• one with $\dim V = 3$ which can be realized by letting $g \in \mathfrak{su}_2 \simeq \mathfrak{so}_3 = \{\pmatrix{0 &x &y\\-x&0&y\\-y&-z&0}: x,y,z \in \mathbb R\}$ act on $V:=\mathbb C^3$ by matrix multiplication,
  • and then one each for $\dim V = 4,5,6, ...$ which are not that easily written down with matrices, but instead via general $\mathfrak{sl}_2$-representation theory with ladder operators etc. tied together.

The way I wrote the first three examples, it's obvious that for $\dim V =1,3$ we are in the case that $V$ is real (for $\dim V=3$, I kind of cheated by assuming the isomorphism $\mathfrak{su}_2 \simeq \mathfrak{so}_3$ known, and the matrices in $\mathfrak{so}_3$ already have all real entries). The case $\dim V=2$ however is the standard example for a quaternionic representation. Indeed, check that $\alpha: \pmatrix{c_1\\c_2} \mapsto \pmatrix{-\overline{c_2}\\ \overline{c_1}}$ defines a bijective, antilinear, $\g$-equivariant map with $\alpha \circ \alpha = -id_V$.

Cool fact 1: It can be shown that the parity distinction continues, i.e. of the irreducible $\mathfrak{su}_2$-representations $V$, the ones with odd $\dim V$ are real, while the ones with even $\dim V$ are quaternionic. (Depending on whether you're in math or physics jargon, this will translate into either parity of your classifying parameter, or your classifying parameter being an integer or half-integer. But because that parameter is usually $\dim V-1$ (or $\dfrac{\dim V -1}{2}$ (so that the trival representation has parameter $0$), the parity distinction will be "the other way around": real for even (or integer), quaternionic for odd (or half-integer).

Cool fact 2: It can be shown that actually, this principle generalises to all compact (semi)simple $\mathfrak g$, except that now also the case of "truly complex" reps can occur. Namely, this is the content of Bourbaki's Lie Groups and Algebras, chapter 9, §7 no.2 proposition 1, cf. the answer to What property of the root system means a Lie algebra has complex structure? :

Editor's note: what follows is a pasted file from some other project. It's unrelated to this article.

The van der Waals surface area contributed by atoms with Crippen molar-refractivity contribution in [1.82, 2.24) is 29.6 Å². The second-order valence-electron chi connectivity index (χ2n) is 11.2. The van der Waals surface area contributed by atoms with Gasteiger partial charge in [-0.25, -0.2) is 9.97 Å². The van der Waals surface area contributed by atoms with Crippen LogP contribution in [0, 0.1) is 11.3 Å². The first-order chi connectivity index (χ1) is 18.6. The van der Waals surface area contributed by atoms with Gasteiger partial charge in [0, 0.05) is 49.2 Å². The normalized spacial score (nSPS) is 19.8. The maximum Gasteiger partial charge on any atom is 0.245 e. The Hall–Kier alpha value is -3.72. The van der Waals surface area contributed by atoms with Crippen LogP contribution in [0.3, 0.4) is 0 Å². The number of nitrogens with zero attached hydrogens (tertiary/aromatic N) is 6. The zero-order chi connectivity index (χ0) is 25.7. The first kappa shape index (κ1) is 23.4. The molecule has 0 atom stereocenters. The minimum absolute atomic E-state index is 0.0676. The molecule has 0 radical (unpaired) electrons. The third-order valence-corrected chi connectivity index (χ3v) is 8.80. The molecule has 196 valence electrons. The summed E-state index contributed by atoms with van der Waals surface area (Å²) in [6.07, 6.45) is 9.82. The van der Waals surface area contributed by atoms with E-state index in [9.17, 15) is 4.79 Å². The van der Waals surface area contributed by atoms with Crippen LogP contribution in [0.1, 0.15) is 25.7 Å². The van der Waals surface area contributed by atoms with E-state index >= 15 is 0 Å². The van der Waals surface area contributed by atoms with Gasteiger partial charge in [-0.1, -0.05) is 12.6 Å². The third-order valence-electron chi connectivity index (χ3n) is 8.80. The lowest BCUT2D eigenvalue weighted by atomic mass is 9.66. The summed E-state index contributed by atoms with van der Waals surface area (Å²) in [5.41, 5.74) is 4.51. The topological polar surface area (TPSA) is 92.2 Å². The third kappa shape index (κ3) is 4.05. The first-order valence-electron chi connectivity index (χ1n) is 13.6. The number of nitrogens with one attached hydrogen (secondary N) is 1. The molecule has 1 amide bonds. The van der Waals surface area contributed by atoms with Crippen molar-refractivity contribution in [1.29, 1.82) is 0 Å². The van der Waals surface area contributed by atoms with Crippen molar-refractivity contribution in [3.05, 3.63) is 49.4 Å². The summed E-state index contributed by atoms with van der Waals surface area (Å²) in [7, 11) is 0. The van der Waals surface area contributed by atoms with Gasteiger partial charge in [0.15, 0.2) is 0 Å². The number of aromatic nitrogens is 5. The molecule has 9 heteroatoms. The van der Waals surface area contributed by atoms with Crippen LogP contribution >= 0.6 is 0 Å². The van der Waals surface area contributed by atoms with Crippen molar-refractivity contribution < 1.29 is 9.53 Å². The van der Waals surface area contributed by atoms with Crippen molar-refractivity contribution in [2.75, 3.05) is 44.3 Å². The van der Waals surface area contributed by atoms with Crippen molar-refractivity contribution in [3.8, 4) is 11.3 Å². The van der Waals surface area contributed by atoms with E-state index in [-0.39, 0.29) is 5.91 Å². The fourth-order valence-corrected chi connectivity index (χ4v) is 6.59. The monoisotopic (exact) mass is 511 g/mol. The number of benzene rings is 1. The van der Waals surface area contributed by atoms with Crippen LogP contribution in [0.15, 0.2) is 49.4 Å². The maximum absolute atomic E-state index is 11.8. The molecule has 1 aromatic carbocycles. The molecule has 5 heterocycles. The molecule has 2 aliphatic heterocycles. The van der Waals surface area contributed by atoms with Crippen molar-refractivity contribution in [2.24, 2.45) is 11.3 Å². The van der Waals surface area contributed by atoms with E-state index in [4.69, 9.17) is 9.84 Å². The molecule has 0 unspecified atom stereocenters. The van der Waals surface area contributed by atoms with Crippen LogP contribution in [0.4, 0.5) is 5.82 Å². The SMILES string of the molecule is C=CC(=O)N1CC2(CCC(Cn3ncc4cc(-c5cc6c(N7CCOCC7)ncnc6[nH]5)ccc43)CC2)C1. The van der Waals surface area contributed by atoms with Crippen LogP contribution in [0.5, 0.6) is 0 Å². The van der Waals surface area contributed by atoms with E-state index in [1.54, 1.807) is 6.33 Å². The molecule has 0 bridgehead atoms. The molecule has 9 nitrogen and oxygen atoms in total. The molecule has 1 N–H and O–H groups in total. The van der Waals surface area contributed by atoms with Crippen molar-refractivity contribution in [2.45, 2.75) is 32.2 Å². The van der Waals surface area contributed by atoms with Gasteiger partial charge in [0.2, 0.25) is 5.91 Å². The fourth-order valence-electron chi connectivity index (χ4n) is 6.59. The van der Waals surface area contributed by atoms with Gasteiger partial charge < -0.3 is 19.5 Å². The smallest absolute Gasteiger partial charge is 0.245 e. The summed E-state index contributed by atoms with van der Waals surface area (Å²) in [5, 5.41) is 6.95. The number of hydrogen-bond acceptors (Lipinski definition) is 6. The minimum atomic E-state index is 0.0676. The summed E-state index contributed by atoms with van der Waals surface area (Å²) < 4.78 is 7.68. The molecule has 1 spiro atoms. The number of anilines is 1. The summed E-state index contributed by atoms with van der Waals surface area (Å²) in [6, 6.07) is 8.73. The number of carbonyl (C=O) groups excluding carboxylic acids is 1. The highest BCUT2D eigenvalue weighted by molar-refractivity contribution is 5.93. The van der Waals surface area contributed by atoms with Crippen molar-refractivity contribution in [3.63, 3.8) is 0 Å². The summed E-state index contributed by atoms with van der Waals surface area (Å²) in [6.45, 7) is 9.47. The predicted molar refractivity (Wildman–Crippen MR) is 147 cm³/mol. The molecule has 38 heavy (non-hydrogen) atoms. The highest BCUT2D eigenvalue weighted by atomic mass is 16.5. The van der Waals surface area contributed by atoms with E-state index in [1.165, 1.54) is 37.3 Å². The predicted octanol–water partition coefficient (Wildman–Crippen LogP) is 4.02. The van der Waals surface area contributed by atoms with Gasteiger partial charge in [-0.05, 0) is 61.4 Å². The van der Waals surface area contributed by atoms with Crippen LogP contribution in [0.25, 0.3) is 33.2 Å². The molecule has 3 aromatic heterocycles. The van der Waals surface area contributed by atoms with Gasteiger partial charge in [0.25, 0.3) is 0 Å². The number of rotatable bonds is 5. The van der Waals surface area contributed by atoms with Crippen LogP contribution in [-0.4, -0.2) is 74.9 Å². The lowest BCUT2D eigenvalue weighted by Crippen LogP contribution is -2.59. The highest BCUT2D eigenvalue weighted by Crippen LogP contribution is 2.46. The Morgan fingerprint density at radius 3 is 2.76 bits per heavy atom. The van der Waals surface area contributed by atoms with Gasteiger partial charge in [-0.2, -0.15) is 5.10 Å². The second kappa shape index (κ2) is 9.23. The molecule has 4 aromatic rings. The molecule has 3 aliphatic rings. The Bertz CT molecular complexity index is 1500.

For $\mathfrak g$ the compact (!) real form of a semisimple Lie algebra, the irreducible representation $V$ of highest weight $\lambda$ (for $\lambda$ dominant w.r.t. a chosen set of simple roots $\Delta$) is

  • complex if and only if $$-w_0(\lambda) \neq \lambda$$ where $w_0$ is the longest element of the Weyl group (w.r.t. that set of simple roots $\Delta$);
  • real if $-w_0(\lambda) = \lambda$, and a certain invariant is even;
  • quaternionic if $-w_0(\lambda) = \lambda$, and a certain invariant is odd.

Of course, that "certain invariant" generalises the integer (or half-integer) parameter from the $\mathfrak{su}_2$-case, has several definitions which are equivalent (although maybe not obviously so), and in general needs a little computation. One way to define it is as twice the sum of coefficients of $\lambda$ written in the chosen root basis $\Delta$,

$$2 \cdot \sum c_\alpha \text{ where } \lambda = \sum_{\alpha \in \Delta} c_\alpha \alpha$$

(The $2$ is there to make the invariant an integer, matching the math convention in the $\mathfrak{su}_2$ case (where the possible highest weights $\lambda$ for $\Delta= \{\alpha\}$ are $0, \frac12 \alpha, \alpha, \frac32 \alpha, ...$).)

D: But we are not in the compact case!